In my dream I had signed up for a tennis tournament, even though I 1) didn’t have any clothes to wear for such a thing, and 2) didn’t actually know how to play. I put off and put off letting them know that I couldn’t participate, and wasn’t at all sure that I wouldn’t take my turn, let my ass get kicked, and then just be done with it. In my dreams, as in my real life, I often like to wait and see what’s going to happen.
I am moving through a small depression here, one that has allowed me to rally for workshops and love, but still sinks down into my bones when I’m alone, that brings with it the messages of persistent failure and sadness. I had such big plans for the months of November and December, such bright visions for the first part of 2013, and now everything has changed. I’m overwhelmed by the work emails and phone calls that are waiting for me — it’s almost time just to wipe the decks clean and start over — and I’m missing the friends and community I’ve been mostly out of touch with since the back spasm at the beginning of November. Physically, I am worlds better than I was even a week ago, and I can see light at the end of this tunnel — but that means it’s time to get back in the saddle, and that still hurts.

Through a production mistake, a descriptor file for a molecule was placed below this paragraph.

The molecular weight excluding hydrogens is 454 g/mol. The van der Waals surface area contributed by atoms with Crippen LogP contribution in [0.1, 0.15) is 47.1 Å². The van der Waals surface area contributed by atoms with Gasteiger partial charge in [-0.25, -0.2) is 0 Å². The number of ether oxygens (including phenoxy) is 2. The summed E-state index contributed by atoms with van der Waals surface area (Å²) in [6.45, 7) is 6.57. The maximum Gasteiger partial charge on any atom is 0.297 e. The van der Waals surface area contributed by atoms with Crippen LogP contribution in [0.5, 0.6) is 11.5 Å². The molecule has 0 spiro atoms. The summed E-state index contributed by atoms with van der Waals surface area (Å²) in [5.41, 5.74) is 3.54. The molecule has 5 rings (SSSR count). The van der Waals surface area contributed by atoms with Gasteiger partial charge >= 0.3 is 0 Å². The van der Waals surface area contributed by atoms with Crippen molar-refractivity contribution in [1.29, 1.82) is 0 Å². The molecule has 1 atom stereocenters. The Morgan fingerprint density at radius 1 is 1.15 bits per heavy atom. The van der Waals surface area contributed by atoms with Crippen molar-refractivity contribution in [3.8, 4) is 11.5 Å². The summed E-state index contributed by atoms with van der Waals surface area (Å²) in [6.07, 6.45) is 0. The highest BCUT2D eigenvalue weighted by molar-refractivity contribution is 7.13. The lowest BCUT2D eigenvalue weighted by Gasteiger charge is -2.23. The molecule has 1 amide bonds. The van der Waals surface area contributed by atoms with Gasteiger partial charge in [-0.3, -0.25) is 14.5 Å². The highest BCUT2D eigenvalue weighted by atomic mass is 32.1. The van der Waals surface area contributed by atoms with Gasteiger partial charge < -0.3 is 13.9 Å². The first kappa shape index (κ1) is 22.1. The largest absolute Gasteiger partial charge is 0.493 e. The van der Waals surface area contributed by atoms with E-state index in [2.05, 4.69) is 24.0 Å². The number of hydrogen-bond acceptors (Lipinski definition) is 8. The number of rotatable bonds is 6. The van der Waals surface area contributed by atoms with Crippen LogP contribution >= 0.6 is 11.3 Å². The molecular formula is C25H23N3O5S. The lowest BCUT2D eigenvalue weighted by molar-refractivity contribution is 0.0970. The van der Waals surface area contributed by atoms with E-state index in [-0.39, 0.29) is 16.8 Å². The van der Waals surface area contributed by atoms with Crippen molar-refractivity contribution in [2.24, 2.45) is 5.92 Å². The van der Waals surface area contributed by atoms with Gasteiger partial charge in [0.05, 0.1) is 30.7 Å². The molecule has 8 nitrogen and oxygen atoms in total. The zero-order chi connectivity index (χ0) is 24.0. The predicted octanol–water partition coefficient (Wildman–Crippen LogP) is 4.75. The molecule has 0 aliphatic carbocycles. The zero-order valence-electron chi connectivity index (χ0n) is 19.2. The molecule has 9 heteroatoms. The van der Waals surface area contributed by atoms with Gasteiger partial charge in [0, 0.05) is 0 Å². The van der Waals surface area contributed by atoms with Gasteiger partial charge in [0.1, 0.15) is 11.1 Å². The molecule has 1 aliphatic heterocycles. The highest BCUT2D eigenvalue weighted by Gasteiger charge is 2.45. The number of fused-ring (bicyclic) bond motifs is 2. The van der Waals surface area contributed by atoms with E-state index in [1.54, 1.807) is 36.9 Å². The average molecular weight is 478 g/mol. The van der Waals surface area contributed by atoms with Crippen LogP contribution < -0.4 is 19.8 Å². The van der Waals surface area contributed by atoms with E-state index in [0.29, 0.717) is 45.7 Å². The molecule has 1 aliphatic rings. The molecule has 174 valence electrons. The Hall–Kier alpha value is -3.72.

This morning, however, my little orange apartment actually feels like Christmas. There are bunches of wrapped packages of cookies, homemade xmas cards, wrapping materials (both new and saved/scavenged), a small rosemary bush snipped into the shape of a fir tree (draped with small Tibetan prayer flags), and a few cards from friends and family. Back home in Nebraska, they’re buried under snow, and still I complain to the puppy that it’s hard to get out of bed because it’s so cold here in green-n-sunny Oakland (these days it’s been in the 40s when I wake up, which my inside midwestern self could actually recognize as chilly — meanwhile, it’s 19 degrees in Omaha, and my mom’s been out already to shovel plowed snow off from around her car — and her back’s been out, too). Still, the cold here helps me understand that it’s almost Christmastime, helps me move into the spirit of preparation that calls for baking, shopping, wrapping — that sort of mindfulness and attention.
Who doesn’t have a fraught relationship with this time of year? I’m listening to xmas music and feeling a bit weepy, missing friends who live on the East Coast, missing the family in the middle of the country. The winter holidays were fragmented for my family even before my parents were divorced, and after that, we were always missing somebody: dad and his side of the family when we were with mom; mom and her side of the family when we were with dad — and then, a few years after mom got together with her second husband, missing all that blood family because he cut us off from them.